Barraza, Douglas, E-mail: dbarraza@una.ac.cr, Technology and Agrarian Development Group, Wageningen University, Jansen, Kees, Wendel de Joode, Berna van, & Wesseling, Catharina. Pesticide use in banana and plantain production and risk perception among local actors in Talamanca, Costa Rica. United States. doi:10.1016/J.ENVRES.2011.02.009.
Barraza, Douglas, E-mail: dbarraza@una.ac.cr, Technology and Agrarian Development Group, Wageningen University, Jansen, Kees, Wendel de Joode, Berna van, and Wesseling, Catharina. Fri . "Pesticide use in banana and plantain production and risk perception among local actors in Talamanca, Costa Rica". United States. doi:10.1016/J.ENVRES.2011.02.009.
@article{osti_22143614,
title = {Pesticide use in banana and plantain production and risk perception among local actors in Talamanca, Costa Rica},
author = {Barraza, Douglas, E-mail: dbarraza@una.ac.cr and Technology and Agrarian Development Group, Wageningen University and Jansen, Kees and Wendel de Joode, Berna van and Wesseling, Catharina},
abstractNote = {The Talamanca County in Costa Rica has large-scale banana and small-scale plantain production, probably causing pesticide exposure in indigenous children. We explored to what extent different community actors are aware of children's pesticide hazards and how their awareness related to socio-economical and cultural conditions. Methods comprised eight focus groups with fathers and mothers separately, 27 semi-structured interviews to key actors, and field observations. As a whole, the indigenous plantain farmers and banana plantation workers had some general knowledge of pesticides concerning crop protection, but little on acute health effects, and hardly any on exposure routes and pathways, and chronic effects. People expressed vague ideas about pesticide risks. Inter-community differences were related to pesticide technologies used in banana and plantain production, employment status on a multinational plantation versus smallholder status, and gender. Compared to formalized practices on transnational company plantations, where workers reported to feel protected, pesticide handling by plantain smallholders was not perceived as hazardous and therefore no safety precautions were applied. Large-scale monoculture was perceived as one of the most important problems leading to pesticide risks in Talamanca on banana plantations, and also on neighboring small plantain farms extending into large areas. Plantain farmers have adopted use of highly toxic pesticides following banana production, but in conditions of extreme poverty. Aerial spraying in banana plantations was considered by most social actors a major determinant of exposure for the population living nearby these plantations, including vulnerable children. We observed violations of legally established aerial spraying distances. Economic considerations were most mentioned as the underlying reason for the pesticide use: economic needs to obtain the production quantity and quality, and pressure to use pesticides by other economic agents such as middlemen. Risk perceptions were modulated by factors such as people's tasks and positions in the production process, gender, and people's possibilities to define their own social conditions (more fatalistic perceptions among banana workers). The challenge for the future is to combine these insights into improved health risk assessment and management that is culturally adequate for each particular community and agricultural context. - Research highlights: {yields} A first study on pesticide risk perception in Costa Rica. {yields} One of the few studies performed in the indigenous populations in Talamanca. {yields} Economic considerations prevailed above health risks in both communities. {yields} Our findings provide valuable information for multiple social actors.},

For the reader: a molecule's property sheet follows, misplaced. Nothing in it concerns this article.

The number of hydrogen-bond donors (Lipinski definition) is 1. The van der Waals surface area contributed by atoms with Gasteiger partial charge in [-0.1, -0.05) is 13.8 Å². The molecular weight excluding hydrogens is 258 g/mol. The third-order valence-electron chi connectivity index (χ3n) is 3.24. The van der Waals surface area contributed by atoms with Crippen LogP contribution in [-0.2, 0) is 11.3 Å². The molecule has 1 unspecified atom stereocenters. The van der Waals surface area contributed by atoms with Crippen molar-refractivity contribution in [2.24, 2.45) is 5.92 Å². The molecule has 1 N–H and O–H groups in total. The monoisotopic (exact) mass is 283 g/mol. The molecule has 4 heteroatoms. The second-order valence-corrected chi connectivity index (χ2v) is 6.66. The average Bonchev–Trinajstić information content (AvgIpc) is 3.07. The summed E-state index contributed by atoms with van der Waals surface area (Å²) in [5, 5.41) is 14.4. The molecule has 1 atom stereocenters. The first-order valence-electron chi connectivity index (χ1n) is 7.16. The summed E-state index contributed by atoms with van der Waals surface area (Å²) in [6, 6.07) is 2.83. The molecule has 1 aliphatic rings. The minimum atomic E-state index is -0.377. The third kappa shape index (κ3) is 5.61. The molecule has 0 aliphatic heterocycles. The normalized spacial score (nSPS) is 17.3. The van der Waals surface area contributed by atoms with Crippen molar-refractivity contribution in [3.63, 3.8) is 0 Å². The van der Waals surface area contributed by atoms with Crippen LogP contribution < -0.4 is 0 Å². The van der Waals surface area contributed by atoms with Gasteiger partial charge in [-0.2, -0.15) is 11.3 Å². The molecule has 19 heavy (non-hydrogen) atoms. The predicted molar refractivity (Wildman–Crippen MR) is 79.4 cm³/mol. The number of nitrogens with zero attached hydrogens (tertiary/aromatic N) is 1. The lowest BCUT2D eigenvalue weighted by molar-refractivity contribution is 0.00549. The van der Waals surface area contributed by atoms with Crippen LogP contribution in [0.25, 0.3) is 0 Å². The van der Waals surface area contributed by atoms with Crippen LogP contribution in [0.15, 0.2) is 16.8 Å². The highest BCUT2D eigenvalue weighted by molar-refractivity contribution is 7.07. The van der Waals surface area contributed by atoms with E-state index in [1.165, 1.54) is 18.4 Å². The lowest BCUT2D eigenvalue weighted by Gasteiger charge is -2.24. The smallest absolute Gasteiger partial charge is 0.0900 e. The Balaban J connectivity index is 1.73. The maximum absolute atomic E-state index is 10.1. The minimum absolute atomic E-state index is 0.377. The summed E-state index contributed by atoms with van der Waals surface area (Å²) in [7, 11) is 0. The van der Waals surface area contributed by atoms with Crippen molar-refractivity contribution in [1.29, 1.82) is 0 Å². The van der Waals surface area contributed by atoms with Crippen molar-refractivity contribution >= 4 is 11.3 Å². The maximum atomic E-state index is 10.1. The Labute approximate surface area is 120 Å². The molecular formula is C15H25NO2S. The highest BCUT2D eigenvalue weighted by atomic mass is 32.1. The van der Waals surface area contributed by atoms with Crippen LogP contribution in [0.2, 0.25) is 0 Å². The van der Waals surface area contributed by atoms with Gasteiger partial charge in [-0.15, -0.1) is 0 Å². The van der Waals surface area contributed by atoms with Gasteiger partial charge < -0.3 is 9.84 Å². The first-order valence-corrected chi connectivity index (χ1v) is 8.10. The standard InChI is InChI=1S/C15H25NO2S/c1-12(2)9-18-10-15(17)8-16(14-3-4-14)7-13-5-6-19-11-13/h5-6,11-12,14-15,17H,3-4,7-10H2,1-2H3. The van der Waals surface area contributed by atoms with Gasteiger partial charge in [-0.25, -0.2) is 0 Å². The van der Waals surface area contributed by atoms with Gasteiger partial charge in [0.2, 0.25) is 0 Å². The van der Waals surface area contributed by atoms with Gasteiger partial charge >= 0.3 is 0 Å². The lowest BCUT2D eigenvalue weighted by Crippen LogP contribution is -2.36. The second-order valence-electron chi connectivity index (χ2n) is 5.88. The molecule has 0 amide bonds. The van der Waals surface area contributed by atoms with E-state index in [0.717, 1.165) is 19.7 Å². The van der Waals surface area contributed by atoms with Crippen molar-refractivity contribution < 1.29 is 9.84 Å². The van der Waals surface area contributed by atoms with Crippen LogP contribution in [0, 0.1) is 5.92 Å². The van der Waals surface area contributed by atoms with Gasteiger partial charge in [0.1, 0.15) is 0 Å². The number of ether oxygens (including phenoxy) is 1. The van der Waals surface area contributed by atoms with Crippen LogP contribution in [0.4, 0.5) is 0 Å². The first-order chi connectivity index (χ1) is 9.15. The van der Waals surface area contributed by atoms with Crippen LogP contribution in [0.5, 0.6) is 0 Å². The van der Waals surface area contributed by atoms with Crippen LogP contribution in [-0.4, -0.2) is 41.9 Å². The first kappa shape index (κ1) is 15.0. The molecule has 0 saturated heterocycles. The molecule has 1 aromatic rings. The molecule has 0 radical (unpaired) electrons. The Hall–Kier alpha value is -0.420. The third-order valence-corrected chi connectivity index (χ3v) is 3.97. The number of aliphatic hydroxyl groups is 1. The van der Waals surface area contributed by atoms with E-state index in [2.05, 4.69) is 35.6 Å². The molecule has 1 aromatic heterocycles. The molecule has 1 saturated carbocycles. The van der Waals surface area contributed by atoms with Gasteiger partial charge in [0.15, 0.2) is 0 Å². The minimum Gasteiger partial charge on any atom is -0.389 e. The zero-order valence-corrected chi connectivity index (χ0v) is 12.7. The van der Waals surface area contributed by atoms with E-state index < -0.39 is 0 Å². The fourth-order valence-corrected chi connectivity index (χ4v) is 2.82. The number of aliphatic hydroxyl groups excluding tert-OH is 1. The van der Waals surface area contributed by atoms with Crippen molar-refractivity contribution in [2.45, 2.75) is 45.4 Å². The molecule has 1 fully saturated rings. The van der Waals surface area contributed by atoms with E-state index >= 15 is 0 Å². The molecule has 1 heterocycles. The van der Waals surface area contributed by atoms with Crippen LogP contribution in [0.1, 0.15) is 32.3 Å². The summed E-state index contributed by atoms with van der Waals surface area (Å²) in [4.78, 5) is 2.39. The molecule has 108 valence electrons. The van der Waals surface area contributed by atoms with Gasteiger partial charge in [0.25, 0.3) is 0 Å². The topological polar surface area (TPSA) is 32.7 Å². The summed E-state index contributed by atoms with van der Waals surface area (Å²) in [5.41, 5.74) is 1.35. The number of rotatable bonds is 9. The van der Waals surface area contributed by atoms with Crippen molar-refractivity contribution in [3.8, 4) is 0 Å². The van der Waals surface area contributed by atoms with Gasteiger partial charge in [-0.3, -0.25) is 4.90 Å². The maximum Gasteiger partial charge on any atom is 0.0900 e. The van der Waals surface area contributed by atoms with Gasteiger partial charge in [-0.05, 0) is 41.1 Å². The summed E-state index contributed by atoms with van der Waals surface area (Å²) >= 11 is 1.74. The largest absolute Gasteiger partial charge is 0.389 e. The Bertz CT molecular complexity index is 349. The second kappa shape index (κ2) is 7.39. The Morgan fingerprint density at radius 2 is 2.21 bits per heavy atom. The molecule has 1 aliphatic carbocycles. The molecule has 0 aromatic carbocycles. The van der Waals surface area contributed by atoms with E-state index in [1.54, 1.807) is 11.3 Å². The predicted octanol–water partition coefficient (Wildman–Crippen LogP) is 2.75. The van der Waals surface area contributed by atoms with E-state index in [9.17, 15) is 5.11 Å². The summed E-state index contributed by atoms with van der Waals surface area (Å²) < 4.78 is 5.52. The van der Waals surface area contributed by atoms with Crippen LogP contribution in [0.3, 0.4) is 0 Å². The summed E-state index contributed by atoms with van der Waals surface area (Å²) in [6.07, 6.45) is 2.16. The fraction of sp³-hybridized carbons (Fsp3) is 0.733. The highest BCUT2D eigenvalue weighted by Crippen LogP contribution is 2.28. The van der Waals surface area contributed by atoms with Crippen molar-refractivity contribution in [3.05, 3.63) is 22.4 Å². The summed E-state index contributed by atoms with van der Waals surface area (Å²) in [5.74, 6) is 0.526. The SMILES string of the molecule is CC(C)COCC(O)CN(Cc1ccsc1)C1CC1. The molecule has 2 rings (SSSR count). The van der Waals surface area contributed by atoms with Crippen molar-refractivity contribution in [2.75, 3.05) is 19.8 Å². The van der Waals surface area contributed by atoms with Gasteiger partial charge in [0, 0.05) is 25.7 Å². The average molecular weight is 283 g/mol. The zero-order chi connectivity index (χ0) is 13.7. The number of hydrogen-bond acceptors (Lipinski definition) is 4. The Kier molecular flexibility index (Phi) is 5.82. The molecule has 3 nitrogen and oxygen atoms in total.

doi = {10.1016/J.ENVRES.2011.02.009},
journal = {Environmental Research},
issn = {0013-9351},
number = 5,
volume = 111,
place = {United States},
year = {2011},
month = {7}
}